Specialization in DITA: technology, process, & policy BIBAFull-Text 164-176
      Michael Priestley; David A. Schell
    DITA is an architecture for creating topic-oriented, information-typed content that can be reused and single-sourced in a variety of ways. It is also an architecture for creating new information types and describing new information domains, allowing groups to create very specific, targeted document type definitions using a process called specialization, while at the same time reusing common output transforms and design rules.
       Specialization provides a way to reconcile the needs for centralized control of major architecture and design with the needs for localized control of group-specific and content-specific guidelines and controls. Specialization allows multiple definitions of content and output to coexist, related through a hierarchy of information types and transforms. This hierarchy lets general transforms know how to deal with new, specific content, and it lets specialized transforms reuse logic from the general transforms. As a result, any content can be processed by any transform, as long as both content and transform are specialization-compliant and part of the same hierarchy. You get the benefit of specific solutions, but you also get the benefit of common standards and shared resources.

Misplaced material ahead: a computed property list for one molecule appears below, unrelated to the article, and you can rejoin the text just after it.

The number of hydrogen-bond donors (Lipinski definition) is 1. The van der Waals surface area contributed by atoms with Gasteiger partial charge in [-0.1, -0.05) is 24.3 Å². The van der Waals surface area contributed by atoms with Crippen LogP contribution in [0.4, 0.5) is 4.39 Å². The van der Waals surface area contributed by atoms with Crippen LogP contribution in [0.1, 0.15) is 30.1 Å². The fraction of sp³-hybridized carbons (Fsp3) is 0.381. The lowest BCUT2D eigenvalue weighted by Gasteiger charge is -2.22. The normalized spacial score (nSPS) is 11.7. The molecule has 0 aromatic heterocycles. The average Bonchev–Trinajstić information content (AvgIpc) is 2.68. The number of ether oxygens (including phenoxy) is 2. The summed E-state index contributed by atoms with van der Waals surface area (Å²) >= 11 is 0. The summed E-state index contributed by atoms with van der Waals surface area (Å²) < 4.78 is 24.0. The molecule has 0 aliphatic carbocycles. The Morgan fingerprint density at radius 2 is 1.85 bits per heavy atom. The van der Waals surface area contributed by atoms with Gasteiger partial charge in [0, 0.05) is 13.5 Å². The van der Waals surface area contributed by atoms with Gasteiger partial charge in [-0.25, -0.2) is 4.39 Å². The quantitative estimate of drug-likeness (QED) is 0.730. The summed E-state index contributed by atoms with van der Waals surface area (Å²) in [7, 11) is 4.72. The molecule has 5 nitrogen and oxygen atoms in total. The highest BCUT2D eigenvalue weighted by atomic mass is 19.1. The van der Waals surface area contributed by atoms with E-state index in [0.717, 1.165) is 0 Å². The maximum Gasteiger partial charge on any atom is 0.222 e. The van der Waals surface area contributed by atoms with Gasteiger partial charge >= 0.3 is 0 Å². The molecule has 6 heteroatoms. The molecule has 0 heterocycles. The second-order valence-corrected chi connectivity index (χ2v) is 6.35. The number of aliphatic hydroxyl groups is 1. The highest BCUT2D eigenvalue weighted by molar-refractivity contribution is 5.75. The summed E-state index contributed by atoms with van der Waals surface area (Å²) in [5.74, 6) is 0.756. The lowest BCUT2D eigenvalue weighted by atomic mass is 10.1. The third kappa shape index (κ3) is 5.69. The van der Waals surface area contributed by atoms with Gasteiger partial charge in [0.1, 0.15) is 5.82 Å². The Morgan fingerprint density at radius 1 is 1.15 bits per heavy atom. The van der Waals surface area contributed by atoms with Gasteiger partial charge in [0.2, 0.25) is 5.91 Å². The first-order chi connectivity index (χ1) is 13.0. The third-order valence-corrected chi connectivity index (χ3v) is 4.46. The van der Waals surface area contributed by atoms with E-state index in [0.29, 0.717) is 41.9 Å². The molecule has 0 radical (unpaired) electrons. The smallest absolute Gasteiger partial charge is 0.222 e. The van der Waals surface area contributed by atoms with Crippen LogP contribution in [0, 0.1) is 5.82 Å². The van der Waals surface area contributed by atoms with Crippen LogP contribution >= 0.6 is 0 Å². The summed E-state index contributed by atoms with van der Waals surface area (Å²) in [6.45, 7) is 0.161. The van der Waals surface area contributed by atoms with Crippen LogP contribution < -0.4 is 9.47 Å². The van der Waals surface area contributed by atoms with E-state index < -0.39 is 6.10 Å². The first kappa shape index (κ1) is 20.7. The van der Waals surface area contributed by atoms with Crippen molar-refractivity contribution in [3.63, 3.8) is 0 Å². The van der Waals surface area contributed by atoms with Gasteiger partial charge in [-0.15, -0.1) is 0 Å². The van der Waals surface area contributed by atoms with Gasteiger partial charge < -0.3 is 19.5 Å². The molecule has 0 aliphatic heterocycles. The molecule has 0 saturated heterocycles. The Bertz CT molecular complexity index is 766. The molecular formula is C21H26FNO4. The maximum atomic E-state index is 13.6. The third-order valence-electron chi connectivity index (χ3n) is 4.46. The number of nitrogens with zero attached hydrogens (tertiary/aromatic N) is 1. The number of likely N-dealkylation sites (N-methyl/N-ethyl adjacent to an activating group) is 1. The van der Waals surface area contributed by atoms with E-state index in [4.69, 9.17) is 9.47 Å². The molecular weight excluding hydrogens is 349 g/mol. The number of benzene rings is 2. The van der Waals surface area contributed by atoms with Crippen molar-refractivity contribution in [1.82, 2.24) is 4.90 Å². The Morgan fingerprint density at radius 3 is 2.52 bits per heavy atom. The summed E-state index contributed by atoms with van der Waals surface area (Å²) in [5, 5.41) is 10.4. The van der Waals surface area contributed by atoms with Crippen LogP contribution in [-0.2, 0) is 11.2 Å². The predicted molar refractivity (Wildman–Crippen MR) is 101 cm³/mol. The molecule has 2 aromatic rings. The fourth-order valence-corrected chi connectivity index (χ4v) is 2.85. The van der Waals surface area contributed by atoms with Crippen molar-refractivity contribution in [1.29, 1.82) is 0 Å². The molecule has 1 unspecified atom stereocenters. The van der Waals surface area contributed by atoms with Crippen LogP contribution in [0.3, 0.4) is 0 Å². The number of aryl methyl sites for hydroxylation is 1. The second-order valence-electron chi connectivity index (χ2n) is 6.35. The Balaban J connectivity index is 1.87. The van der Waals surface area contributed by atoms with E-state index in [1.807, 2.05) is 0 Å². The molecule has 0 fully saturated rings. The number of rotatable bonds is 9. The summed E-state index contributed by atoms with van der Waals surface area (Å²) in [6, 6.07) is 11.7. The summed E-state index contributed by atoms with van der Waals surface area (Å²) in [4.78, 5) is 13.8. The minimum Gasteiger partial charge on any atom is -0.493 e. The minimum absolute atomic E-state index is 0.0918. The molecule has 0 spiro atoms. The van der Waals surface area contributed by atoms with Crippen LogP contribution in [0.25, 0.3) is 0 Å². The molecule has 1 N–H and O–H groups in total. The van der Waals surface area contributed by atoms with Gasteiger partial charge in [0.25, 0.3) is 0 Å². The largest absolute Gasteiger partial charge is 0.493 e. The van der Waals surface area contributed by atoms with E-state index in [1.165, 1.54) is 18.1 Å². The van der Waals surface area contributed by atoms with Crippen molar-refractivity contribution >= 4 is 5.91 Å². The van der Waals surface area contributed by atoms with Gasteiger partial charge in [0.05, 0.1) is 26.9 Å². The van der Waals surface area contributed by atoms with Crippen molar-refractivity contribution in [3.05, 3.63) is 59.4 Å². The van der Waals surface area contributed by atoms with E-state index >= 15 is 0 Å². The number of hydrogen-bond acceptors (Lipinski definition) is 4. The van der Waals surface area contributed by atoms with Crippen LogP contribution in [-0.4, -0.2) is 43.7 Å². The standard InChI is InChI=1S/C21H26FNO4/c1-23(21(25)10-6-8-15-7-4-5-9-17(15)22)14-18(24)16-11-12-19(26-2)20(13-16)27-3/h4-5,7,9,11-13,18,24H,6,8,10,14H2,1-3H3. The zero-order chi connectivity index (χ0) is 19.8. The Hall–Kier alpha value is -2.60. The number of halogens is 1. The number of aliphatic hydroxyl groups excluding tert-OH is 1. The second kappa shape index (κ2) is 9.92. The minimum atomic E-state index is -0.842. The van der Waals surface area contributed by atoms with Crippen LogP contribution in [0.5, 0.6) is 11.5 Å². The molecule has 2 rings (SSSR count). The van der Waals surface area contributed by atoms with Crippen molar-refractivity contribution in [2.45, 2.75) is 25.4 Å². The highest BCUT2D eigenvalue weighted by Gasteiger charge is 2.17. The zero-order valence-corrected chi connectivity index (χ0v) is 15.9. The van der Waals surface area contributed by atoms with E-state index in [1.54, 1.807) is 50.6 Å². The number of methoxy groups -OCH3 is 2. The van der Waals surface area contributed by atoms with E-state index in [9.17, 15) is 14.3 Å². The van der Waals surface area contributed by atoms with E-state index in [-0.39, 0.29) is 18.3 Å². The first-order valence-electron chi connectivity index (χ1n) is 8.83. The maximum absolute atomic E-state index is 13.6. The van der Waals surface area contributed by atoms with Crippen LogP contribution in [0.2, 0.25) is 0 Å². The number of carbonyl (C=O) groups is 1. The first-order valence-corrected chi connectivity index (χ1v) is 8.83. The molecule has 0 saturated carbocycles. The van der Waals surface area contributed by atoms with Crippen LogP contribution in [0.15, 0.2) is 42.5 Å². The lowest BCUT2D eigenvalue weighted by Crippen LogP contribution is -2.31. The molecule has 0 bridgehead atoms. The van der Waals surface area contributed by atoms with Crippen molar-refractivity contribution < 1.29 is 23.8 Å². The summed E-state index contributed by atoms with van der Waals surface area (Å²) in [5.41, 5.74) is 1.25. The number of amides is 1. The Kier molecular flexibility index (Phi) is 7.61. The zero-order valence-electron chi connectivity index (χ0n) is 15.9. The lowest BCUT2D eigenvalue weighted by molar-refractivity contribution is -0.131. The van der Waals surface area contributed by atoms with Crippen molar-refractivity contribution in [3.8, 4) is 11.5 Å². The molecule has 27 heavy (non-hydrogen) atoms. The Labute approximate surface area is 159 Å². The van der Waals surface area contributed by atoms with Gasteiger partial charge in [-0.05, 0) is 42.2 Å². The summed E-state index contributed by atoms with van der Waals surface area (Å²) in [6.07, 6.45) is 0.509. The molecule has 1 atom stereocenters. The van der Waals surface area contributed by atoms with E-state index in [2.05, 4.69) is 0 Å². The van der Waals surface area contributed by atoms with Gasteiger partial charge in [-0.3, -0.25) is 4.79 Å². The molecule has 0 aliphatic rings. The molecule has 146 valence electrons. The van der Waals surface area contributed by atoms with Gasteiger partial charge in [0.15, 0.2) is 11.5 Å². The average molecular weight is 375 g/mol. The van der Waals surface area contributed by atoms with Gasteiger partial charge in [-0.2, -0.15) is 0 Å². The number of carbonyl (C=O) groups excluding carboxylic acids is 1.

For some groups, specialization requires a radical move away from centralized processes into a world of negotiated possibilities that introduces many new stakeholders to the information management infrastructure. For other groups, specialization introduces centralization, and, while it provides new opportunities for sharing and reusing logic and design, it also requires new policies and procedures to bring disparate design and development activities into a cohesive, coordinated framework.